Synopses & Reviews
Who has time for community in the modern metropolis? The answer may surprise you: apparently lots of us. As this book discusses, religious communities have long been an important way for people in all parts of the modern city to come together. Whether in new suburban subdivisions, in rural areas undergoing change, or in inner-city neighborhoods, people of all social backgrounds, races, and economic means have used their congregations as a way to set down new roots and to hold on to old ones. Focusing on Indianapolis, Indiana, a city in America's geographical and cultural heartland, Souls of the City describes the range of changes to America's cities and American religion during the last decades of the 20th century. In showing the historical ability of religious congregations to become "places" of worship, this book challenges those who lament the soulless nature of modern metropolitan life.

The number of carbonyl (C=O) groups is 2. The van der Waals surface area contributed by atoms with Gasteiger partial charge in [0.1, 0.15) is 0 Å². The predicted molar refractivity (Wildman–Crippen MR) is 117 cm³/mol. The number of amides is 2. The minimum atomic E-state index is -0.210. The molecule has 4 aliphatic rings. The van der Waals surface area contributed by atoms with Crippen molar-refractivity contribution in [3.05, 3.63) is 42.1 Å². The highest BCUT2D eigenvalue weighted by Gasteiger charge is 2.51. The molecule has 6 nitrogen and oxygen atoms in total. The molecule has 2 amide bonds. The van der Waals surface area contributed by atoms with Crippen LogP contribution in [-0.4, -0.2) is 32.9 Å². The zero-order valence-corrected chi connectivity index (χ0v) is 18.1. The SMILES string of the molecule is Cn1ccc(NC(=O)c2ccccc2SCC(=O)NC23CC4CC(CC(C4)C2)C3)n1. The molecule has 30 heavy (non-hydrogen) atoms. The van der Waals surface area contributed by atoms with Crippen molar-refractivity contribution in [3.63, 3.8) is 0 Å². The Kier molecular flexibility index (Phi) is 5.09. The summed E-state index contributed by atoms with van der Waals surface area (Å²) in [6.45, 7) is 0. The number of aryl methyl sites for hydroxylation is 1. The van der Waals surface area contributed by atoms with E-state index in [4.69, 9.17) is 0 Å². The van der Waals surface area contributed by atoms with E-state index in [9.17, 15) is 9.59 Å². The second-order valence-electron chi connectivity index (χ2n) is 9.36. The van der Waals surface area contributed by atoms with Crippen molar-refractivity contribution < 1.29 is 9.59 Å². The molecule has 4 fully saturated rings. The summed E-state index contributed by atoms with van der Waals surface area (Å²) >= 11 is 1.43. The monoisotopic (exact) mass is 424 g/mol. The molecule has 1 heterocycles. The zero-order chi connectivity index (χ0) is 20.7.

Includes bibliographical references (p. 187-194) and index.
About the Author
Etan Diamond is a social historian whose research interests lie at the intersection of urban history and the history of religion. He is author of And I Will Dwell in Their Midst: Orthodox Jews in Suburbia.
Table of Contents
Preliminary Table of Contents:
1. An Introduction to Metropolitan Growth and Religious Change
2. "Hi, Neighbor!": Building New Religious Communities in Suburbia
3. From Small Town to Mall Town: Rural Communities and their Congregations
4. What is "Our" Community?: The Dilemma of the Inner City Congregation
5. Tying the Metropolis Together
6. Finding Community in the Modern Metropolis